There’s no doubt the poor soul from GSK feels the same way. What started as a Hail Mary Batson challenge turned into the hill you chose to die on, lawsuit-wise. However, GSK definitely came out on top in this tortured procedural mess, the kind of case that you make law students brief so they can trace the path of motions and cross motions and supplementary briefings and amicus filings and on and on and on. Because Abbott’s strike of the juror was discrimnatory and because the trial judge upheld it, GSK gets a new trial — a chance to relive the halcyon days of February 2011 all over again. Except, of course, that Abbott has now filed a request for an extension to file a request for a rehearing en banc, which GSK, of course, opposes. And around we go again.
Meanwhile, the Ninth Circuit went from hearing a routine-if-very-expensive bit of business-on-business fighting to needing to make a landmark human rights decision. Maybe the court doesn’t even want to, but then the Windsor case gets decided while all this mess is pending, and now the Ninth Circuit is stuck trying to figure out what the Supremes meant in a case where the Supremes were very cautious not to say much of anything. I mean, it wasn’t Bush v. Gore, carrying an explicit (and laughable, and unfollowed) prohibition against applying that case to anything else ever again, but it was close. Oh, and the Ninth Circuit was not shy about pointing that out:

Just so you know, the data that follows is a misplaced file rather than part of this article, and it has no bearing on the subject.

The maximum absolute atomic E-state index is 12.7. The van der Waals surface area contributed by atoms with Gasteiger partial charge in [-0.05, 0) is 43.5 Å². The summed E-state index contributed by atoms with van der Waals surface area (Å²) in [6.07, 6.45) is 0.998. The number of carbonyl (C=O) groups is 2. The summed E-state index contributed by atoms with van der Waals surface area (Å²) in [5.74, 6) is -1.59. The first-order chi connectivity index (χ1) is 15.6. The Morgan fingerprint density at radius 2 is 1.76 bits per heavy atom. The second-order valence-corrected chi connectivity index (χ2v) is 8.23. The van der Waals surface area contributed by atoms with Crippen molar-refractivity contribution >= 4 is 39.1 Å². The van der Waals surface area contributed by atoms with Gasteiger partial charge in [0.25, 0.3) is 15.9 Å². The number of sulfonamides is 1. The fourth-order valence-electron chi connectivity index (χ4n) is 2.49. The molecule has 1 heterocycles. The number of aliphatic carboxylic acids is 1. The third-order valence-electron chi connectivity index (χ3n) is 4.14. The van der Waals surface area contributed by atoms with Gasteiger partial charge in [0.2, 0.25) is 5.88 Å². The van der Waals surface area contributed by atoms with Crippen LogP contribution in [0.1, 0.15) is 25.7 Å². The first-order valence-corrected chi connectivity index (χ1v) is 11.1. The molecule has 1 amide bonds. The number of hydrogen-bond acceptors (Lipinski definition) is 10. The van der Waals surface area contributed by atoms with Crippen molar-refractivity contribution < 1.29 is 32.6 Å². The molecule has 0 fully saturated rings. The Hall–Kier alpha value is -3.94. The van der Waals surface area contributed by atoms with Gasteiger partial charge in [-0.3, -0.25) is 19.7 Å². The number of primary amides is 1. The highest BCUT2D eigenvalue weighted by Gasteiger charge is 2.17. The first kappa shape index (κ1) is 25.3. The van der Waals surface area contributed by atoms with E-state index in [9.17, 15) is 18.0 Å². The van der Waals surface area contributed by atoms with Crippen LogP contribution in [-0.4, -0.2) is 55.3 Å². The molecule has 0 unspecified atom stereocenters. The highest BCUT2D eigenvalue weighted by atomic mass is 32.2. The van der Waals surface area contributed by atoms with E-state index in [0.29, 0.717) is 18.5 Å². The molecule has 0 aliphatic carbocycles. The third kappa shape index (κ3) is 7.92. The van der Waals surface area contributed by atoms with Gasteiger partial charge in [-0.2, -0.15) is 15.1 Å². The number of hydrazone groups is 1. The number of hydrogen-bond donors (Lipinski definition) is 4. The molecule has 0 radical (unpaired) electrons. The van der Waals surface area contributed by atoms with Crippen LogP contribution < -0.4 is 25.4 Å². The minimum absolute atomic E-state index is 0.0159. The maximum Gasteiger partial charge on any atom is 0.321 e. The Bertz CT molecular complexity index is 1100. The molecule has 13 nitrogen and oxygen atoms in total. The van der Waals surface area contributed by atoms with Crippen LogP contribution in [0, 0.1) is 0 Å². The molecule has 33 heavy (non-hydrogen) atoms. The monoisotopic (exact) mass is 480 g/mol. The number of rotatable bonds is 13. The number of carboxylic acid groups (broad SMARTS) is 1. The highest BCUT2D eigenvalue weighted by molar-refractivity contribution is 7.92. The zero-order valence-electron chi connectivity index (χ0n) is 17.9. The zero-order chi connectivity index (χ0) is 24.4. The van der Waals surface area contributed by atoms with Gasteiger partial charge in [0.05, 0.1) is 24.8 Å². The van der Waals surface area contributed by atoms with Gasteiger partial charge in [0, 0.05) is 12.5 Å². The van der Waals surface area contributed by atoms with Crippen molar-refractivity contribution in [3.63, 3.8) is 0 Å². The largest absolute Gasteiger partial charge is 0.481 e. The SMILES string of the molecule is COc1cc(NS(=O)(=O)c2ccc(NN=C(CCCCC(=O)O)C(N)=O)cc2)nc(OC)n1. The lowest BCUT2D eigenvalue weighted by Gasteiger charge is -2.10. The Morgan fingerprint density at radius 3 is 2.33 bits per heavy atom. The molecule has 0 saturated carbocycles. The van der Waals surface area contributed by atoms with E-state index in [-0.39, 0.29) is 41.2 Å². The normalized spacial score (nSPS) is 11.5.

Windsor, of course, did not expressly announce the level of scrutiny it applied to the equal protection claim at issue in that case, but an express declaration is not necessary. [...] Just as Lawrence [v. Kansas] omitted any explicit declaration of its level of scrutiny with respect to due process claims regarding sexual orientation, so does Windsor fail to declare what level of scrutiny it applies with respect to such equal protection claims. Nevertheless, we have been told how to resolve the question. Witt, 527 F.3d at 816. When the Supreme Court has refrained from identifying its method of analysis, we have analyzed the Supreme Court precedent “by considering what the Court actually did, rather than by dissecting isolated pieces of text.”
Was there the slightest hint of an acerbic tone there, or am I projecting?
Once the Ninth Circuit decided heightened scrutiny was necessary, there was really never going to be any doubt about how this would come out. If you can strike people based on sexual orientation, the court reasoned, you have three harms. First, you may prejudice a party in the trial. Next, you send the message to the struck individual and everyone else that the judicial system treats gays and lesbians differently and that by virtue of being gay, some people can’t be trusted to reason fairly. Finally, you deprive gays and lesbians from fully participating in democracy and helping the wheels of justice go round and round.